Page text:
The objections are numerous and profound. The summary is below.
1. Most important: It is clear that the process by which this ordinance was passed was tainted by personal agenda. If you watch the video of the public hearing you will see the chairman repeatedly trying to get people to admit that they agree with or can live with the ordinance. This was the same in the work group meeting and is also consistent with comments made by some of the citizen members of the work group; namely “they are going to pass something all we can do is minimize the damage,” or words to that effect.
So, in spite of the fact that the number of complainants is fewer than 0.3% have passed an ordinance that restricts the activities of the remaining 99.7% or the residents in the county. These numbers are not hyperbole, they are based on the sheriff’s office reports of an average of about 500 complaints/yr. over the last two years of shots fired. Which leads to the next problem.
2. The data from the sheriff’s office was only made available at the last work group meeting and consisted of simply the number of complaints. There was no data on the nature of the complaints or any resulting citations. Nor, did it identify multiple complaints from the same person for the same reason.
Without identifying the nature of the complaints and therefor the problem (if any), there is no way to come up with a reasonable solution. This also supports the idea that there was an agenda other than solving a problem.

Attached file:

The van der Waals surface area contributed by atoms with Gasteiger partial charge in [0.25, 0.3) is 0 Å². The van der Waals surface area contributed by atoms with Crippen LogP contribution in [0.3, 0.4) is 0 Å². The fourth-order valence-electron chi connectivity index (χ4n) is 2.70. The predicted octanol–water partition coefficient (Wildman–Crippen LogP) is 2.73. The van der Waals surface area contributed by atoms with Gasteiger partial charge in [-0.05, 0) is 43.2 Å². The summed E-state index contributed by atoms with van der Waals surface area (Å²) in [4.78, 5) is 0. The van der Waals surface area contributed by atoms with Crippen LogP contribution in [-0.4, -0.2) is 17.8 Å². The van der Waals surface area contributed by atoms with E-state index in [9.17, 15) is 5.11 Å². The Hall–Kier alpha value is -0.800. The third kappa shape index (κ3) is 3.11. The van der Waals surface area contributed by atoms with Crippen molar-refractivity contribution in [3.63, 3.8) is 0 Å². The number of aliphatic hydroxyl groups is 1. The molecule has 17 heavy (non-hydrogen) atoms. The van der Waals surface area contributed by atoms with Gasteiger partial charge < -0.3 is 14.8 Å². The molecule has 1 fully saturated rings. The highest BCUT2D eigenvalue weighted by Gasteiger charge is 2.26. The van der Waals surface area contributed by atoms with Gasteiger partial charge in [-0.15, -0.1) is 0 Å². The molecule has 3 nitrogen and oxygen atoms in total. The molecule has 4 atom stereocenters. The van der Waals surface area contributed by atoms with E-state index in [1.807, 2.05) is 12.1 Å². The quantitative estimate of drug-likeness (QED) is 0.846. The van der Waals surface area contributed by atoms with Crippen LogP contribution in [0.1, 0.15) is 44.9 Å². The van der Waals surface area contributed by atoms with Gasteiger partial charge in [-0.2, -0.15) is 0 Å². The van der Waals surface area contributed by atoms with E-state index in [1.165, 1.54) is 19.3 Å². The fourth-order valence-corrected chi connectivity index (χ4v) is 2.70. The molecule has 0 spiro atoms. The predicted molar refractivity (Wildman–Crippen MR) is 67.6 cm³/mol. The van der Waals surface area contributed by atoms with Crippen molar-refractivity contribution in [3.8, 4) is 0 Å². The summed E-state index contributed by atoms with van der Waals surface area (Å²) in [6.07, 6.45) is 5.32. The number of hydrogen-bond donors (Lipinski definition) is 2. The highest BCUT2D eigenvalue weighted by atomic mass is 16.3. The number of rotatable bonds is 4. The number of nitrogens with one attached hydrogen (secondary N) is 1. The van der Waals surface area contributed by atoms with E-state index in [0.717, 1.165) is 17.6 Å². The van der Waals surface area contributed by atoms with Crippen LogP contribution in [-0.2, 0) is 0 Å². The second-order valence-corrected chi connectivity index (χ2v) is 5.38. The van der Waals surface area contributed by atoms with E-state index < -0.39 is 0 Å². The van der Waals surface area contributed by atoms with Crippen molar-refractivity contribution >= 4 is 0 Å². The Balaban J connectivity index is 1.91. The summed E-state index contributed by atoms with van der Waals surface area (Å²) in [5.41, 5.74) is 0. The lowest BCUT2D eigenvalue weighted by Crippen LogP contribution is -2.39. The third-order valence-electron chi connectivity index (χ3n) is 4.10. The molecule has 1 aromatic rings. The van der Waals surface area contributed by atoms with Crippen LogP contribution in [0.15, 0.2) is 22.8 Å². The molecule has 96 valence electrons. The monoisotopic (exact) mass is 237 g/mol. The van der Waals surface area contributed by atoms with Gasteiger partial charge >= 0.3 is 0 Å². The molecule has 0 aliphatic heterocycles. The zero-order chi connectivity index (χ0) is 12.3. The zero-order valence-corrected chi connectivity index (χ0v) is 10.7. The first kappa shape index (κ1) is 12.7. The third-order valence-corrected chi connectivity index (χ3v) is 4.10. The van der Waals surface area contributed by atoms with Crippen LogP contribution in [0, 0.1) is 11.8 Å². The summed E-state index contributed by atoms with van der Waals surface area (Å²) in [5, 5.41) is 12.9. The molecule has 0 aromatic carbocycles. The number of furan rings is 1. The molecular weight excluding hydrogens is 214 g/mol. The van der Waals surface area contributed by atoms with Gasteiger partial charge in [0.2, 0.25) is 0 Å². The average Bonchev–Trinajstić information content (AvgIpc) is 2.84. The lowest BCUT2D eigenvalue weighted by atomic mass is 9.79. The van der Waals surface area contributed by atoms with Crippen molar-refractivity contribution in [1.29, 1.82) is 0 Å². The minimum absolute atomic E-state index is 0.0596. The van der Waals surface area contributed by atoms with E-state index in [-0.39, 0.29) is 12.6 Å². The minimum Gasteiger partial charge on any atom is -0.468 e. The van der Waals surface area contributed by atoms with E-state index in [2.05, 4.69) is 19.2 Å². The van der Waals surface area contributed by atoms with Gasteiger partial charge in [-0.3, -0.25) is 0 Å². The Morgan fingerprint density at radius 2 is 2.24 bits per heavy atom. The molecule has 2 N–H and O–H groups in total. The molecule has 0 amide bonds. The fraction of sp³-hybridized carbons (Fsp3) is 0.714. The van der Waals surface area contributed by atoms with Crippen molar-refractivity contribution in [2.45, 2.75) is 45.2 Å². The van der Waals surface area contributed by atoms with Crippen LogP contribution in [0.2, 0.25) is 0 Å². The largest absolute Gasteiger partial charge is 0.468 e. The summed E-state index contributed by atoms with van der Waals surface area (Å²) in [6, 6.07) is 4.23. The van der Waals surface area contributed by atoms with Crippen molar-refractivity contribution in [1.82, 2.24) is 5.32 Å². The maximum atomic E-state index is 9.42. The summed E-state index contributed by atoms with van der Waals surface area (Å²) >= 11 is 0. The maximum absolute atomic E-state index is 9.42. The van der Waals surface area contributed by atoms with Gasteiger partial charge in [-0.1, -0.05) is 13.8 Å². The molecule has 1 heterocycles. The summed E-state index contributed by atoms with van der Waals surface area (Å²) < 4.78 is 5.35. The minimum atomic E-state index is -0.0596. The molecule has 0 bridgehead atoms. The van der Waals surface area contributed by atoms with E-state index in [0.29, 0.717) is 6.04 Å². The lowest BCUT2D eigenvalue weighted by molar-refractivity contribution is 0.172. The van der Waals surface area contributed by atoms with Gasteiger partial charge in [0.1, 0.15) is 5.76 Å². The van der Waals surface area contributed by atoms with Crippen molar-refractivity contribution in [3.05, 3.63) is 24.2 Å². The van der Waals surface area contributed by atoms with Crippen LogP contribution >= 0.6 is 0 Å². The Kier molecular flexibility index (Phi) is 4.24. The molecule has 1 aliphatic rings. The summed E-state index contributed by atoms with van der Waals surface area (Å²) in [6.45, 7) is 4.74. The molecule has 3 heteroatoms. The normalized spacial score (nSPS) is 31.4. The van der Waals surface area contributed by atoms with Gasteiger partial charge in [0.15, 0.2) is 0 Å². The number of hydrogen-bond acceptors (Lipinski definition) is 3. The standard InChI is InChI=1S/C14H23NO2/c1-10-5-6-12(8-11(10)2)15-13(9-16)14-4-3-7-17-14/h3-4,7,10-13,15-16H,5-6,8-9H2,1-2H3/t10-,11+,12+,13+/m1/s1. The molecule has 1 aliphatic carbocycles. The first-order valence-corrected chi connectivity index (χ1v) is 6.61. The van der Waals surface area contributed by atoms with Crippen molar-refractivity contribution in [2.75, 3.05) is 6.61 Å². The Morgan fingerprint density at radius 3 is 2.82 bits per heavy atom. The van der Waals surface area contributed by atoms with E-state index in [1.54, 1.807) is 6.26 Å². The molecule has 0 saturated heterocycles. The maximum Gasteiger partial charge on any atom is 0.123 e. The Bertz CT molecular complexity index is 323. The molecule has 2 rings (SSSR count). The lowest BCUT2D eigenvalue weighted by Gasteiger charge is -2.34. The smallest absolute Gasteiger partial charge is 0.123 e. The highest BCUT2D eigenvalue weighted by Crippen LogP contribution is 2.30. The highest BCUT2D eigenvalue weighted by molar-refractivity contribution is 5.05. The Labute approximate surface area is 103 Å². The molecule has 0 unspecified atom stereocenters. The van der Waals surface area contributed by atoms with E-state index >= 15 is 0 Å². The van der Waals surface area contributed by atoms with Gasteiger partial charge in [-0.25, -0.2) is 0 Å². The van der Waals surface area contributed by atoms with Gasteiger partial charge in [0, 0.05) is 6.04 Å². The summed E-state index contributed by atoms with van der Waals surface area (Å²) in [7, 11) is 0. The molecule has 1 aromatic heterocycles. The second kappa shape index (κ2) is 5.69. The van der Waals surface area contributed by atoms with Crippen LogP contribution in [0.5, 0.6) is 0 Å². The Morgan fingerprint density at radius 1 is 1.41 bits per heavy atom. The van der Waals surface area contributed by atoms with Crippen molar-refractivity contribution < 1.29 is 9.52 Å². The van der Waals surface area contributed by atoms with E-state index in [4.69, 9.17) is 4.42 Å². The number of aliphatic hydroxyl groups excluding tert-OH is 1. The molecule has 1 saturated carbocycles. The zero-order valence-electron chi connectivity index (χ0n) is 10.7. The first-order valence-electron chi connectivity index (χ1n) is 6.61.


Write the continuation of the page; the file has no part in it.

What has resulted is a poorly written ordinance that is just as likely to allow un-neighborly people the ability to harass their law abiding neighbors as it is to ever prevent a stupid person from doing something stupid (which seems to be the problem that initiated this whole thing).
This perspective is also born out by the county attorney’s attempts during the public hearing to tighten up the language so that non-profit events (and the like) would not be excluded from the sobriety and reckless and heedless clauses of the ordinance. If you look at the video, his attempts were too broad sweeping and would have undone the exception clauses. If the county attorney (who is an educated and experienced fellow) has a hard time making sense of the language, how do you think the common person or a deputy in the field will deal with it.